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I thought I'd have a go at imaging a more "challenging" galaxy, so I picked IC342. Although it is relatively close, it is oriented only slightly away from the plane of our own Milky Way, so when you view it you are looking through all the dust and debris of our own galaxy. As a consequence it is quite faint and the dust scatters blue more than red light. According to the Rubin Kier in "The 100 Best Astrophotography Targets" you should expect a muddy colour. I think I qualify. I found post processing this object quite challenging, mainly because the dust lanes are so faint they end up disappearing into the engulfing background stars. I therefore decided on a strategy to process the starfield and galaxy separately. Given the relatively small apparent size (18 x 17 arcmins) and my relatively large FOV, I was happy with the amount of core detail, although a bit disappointed with the dimness of the dust lanes, despite my relatively long exposure. LIGHTS: 53 x 600s; DARKS: 40; BIAS: 100; FLATS:40 all at -20C. Alan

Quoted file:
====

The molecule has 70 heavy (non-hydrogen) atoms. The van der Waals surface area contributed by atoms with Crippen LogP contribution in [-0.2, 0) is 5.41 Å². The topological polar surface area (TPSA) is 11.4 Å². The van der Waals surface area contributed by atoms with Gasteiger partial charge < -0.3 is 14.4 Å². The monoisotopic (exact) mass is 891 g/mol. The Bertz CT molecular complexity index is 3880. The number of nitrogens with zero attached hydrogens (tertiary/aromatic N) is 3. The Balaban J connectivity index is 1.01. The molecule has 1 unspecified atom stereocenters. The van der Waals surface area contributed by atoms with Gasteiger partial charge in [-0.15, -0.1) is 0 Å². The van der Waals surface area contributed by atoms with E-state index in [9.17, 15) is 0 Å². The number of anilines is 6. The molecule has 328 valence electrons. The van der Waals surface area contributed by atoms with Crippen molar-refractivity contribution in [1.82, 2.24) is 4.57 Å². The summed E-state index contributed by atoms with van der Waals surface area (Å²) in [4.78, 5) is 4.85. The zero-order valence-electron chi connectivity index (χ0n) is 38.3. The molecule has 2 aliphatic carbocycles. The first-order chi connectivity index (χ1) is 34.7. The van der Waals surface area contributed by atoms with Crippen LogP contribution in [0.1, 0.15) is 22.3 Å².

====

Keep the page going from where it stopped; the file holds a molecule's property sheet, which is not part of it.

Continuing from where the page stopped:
IC342 is a spiral galaxy, oriented only slightly away from the plane of our own galaxy. As a consequence, when you image IC342, you are peering through lots of dust and debris of our own galaxy. This dust scatters blue light more than red, hence the "muddy red" effect. Some imagers attempt to inject the lost blue back into the galaxy but I've attempted to go for "natural" colours. I decided to heavily crop the image to show the core and dust lane details. Even with a c9hour exposure, the dust lanes are still a bit too faint..... LIGHTS: 53 x 600s; DARKS: 40; BIAS: 100; FLATS: 40 all at -20C.